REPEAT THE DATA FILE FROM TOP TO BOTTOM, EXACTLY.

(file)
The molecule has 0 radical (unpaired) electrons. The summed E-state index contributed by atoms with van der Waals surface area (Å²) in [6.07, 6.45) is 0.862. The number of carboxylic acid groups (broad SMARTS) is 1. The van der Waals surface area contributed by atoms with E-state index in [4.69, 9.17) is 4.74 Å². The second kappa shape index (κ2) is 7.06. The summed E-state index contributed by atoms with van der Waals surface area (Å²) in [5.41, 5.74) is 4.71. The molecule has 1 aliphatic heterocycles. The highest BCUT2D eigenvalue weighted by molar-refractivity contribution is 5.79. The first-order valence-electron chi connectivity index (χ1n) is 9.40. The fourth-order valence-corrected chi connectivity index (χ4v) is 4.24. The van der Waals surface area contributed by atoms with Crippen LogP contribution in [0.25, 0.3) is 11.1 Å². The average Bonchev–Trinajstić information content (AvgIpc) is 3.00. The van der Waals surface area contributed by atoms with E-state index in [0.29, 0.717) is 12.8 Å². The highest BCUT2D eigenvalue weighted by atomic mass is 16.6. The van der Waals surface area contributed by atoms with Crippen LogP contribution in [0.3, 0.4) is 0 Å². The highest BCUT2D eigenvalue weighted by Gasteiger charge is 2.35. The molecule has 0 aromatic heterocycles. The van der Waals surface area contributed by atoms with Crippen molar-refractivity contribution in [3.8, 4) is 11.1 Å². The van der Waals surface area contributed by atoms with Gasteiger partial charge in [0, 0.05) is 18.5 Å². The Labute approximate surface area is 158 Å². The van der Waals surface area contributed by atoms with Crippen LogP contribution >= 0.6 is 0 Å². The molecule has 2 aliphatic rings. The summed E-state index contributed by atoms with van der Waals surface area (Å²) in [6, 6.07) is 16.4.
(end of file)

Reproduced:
The molecule has 0 radical (unpaired) electrons. The summed E-state index contributed by atoms with van der Waals surface area (Å²) in [6.07, 6.45) is 0.862. The number of carboxylic acid groups (broad SMARTS) is 1. The van der Waals surface area contributed by atoms with E-state index in [4.69, 9.17) is 4.74 Å². The second kappa shape index (κ2) is 7.06. The summed E-state index contributed by atoms with van der Waals surface area (Å²) in [5.41, 5.74) is 4.71. The molecule has 1 aliphatic heterocycles. The highest BCUT2D eigenvalue weighted by molar-refractivity contribution is 5.79. The first-order valence-electron chi connectivity index (χ1n) is 9.40. The fourth-order valence-corrected chi connectivity index (χ4v) is 4.24. The van der Waals surface area contributed by atoms with Crippen LogP contribution in [0.25, 0.3) is 11.1 Å². The average Bonchev–Trinajstić information content (AvgIpc) is 3.00. The van der Waals surface area contributed by atoms with E-state index in [0.29, 0.717) is 12.8 Å². The highest BCUT2D eigenvalue weighted by atomic mass is 16.6. The van der Waals surface area contributed by atoms with Crippen LogP contribution in [0.3, 0.4) is 0 Å². The highest BCUT2D eigenvalue weighted by Gasteiger charge is 2.35. The molecule has 0 aromatic heterocycles. The van der Waals surface area contributed by atoms with Crippen molar-refractivity contribution in [3.8, 4) is 11.1 Å². The van der Waals surface area contributed by atoms with Gasteiger partial charge in [0, 0.05) is 18.5 Å². The Labute approximate surface area is 158 Å². The van der Waals surface area contributed by atoms with Crippen LogP contribution >= 0.6 is 0 Å². The molecule has 2 aliphatic rings. The summed E-state index contributed by atoms with van der Waals surface area (Å²) in [6, 6.07) is 16.4.